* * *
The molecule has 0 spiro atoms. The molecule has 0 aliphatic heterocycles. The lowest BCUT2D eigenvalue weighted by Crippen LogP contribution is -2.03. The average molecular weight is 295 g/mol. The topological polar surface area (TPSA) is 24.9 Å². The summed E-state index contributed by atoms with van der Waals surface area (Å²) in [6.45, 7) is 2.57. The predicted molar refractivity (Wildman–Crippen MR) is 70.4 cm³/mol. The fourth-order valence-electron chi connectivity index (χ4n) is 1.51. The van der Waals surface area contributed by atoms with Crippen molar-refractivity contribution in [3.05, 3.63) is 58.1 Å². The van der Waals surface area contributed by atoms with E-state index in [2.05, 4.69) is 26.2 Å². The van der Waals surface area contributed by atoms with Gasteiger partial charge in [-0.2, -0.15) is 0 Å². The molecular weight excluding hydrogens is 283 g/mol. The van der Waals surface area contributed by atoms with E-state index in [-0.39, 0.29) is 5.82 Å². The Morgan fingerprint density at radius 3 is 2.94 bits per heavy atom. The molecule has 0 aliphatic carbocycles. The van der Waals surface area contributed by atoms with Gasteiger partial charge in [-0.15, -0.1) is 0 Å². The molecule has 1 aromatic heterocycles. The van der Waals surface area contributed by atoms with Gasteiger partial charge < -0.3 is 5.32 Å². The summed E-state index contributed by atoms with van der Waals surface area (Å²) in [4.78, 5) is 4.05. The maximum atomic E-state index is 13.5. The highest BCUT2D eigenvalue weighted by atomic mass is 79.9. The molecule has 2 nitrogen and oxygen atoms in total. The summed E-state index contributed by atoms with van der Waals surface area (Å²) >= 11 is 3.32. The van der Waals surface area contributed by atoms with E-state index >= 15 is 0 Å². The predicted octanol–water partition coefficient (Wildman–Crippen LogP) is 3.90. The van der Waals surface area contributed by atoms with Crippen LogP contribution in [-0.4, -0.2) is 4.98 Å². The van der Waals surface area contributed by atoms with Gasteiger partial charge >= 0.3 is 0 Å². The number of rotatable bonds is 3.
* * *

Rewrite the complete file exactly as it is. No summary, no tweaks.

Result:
The molecule has 0 spiro atoms. The molecule has 0 aliphatic heterocycles. The lowest BCUT2D eigenvalue weighted by Crippen LogP contribution is -2.03. The average molecular weight is 295 g/mol. The topological polar surface area (TPSA) is 24.9 Å². The summed E-state index contributed by atoms with van der Waals surface area (Å²) in [6.45, 7) is 2.57. The predicted molar refractivity (Wildman–Crippen MR) is 70.4 cm³/mol. The fourth-order valence-electron chi connectivity index (χ4n) is 1.51. The van der Waals surface area contributed by atoms with Crippen molar-refractivity contribution in [3.05, 3.63) is 58.1 Å². The van der Waals surface area contributed by atoms with E-state index in [2.05, 4.69) is 26.2 Å². The van der Waals surface area contributed by atoms with Gasteiger partial charge in [-0.2, -0.15) is 0 Å². The molecular weight excluding hydrogens is 283 g/mol. The van der Waals surface area contributed by atoms with E-state index in [-0.39, 0.29) is 5.82 Å². The Morgan fingerprint density at radius 3 is 2.94 bits per heavy atom. The molecule has 0 aliphatic carbocycles. The van der Waals surface area contributed by atoms with Gasteiger partial charge in [-0.15, -0.1) is 0 Å². The molecule has 1 aromatic heterocycles. The van der Waals surface area contributed by atoms with Gasteiger partial charge < -0.3 is 5.32 Å². The summed E-state index contributed by atoms with van der Waals surface area (Å²) in [4.78, 5) is 4.05. The maximum atomic E-state index is 13.5. The highest BCUT2D eigenvalue weighted by atomic mass is 79.9. The molecule has 2 nitrogen and oxygen atoms in total. The summed E-state index contributed by atoms with van der Waals surface area (Å²) >= 11 is 3.32. The van der Waals surface area contributed by atoms with E-state index >= 15 is 0 Å². The predicted octanol–water partition coefficient (Wildman–Crippen LogP) is 3.90. The van der Waals surface area contributed by atoms with Crippen LogP contribution in [-0.4, -0.2) is 4.98 Å². The van der Waals surface area contributed by atoms with Gasteiger partial charge >= 0.3 is 0 Å². The number of rotatable bonds is 3.